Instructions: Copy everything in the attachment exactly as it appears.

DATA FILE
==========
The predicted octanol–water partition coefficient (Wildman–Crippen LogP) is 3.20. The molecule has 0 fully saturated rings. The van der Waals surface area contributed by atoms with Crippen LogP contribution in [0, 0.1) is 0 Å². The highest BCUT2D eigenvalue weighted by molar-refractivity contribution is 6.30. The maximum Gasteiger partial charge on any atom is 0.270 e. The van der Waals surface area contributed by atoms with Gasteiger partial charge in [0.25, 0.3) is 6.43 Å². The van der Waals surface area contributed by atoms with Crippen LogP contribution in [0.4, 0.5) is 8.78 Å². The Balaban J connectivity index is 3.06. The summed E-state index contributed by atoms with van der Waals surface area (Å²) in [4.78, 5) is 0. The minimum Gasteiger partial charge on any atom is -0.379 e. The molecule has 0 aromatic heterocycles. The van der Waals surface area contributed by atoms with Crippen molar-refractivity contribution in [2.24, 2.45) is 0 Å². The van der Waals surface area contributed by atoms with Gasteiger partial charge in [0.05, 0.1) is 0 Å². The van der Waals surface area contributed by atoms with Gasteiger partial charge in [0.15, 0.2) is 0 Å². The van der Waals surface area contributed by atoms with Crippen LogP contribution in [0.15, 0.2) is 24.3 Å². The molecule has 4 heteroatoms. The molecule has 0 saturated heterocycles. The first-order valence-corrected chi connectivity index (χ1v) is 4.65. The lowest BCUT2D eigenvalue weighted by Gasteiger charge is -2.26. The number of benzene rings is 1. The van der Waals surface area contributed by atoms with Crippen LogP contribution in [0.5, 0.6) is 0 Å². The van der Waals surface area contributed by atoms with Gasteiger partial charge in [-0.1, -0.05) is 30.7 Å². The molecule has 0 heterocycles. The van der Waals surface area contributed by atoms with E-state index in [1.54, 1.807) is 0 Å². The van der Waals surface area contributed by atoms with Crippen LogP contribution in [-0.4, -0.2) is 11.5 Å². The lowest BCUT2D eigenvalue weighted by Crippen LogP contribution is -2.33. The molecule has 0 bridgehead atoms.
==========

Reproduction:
The predicted octanol–water partition coefficient (Wildman–Crippen LogP) is 3.20. The molecule has 0 fully saturated rings. The van der Waals surface area contributed by atoms with Crippen LogP contribution in [0, 0.1) is 0 Å². The highest BCUT2D eigenvalue weighted by molar-refractivity contribution is 6.30. The maximum Gasteiger partial charge on any atom is 0.270 e. The van der Waals surface area contributed by atoms with Gasteiger partial charge in [0.25, 0.3) is 6.43 Å². The van der Waals surface area contributed by atoms with Crippen LogP contribution in [0.4, 0.5) is 8.78 Å². The Balaban J connectivity index is 3.06. The summed E-state index contributed by atoms with van der Waals surface area (Å²) in [4.78, 5) is 0. The minimum Gasteiger partial charge on any atom is -0.379 e. The molecule has 0 aromatic heterocycles. The van der Waals surface area contributed by atoms with Crippen molar-refractivity contribution in [2.24, 2.45) is 0 Å². The van der Waals surface area contributed by atoms with Gasteiger partial charge in [0.05, 0.1) is 0 Å². The van der Waals surface area contributed by atoms with Gasteiger partial charge in [0.15, 0.2) is 0 Å². The van der Waals surface area contributed by atoms with Crippen LogP contribution in [0.15, 0.2) is 24.3 Å². The molecule has 4 heteroatoms. The molecule has 0 saturated heterocycles. The first-order valence-corrected chi connectivity index (χ1v) is 4.65. The lowest BCUT2D eigenvalue weighted by Gasteiger charge is -2.26. The number of benzene rings is 1. The van der Waals surface area contributed by atoms with Crippen LogP contribution in [0.5, 0.6) is 0 Å². The van der Waals surface area contributed by atoms with Gasteiger partial charge in [-0.1, -0.05) is 30.7 Å². The molecule has 0 heterocycles. The van der Waals surface area contributed by atoms with E-state index in [1.54, 1.807) is 0 Å². The van der Waals surface area contributed by atoms with Crippen LogP contribution in [-0.4, -0.2) is 11.5 Å². The lowest BCUT2D eigenvalue weighted by Crippen LogP contribution is -2.33. The molecule has 0 bridgehead atoms.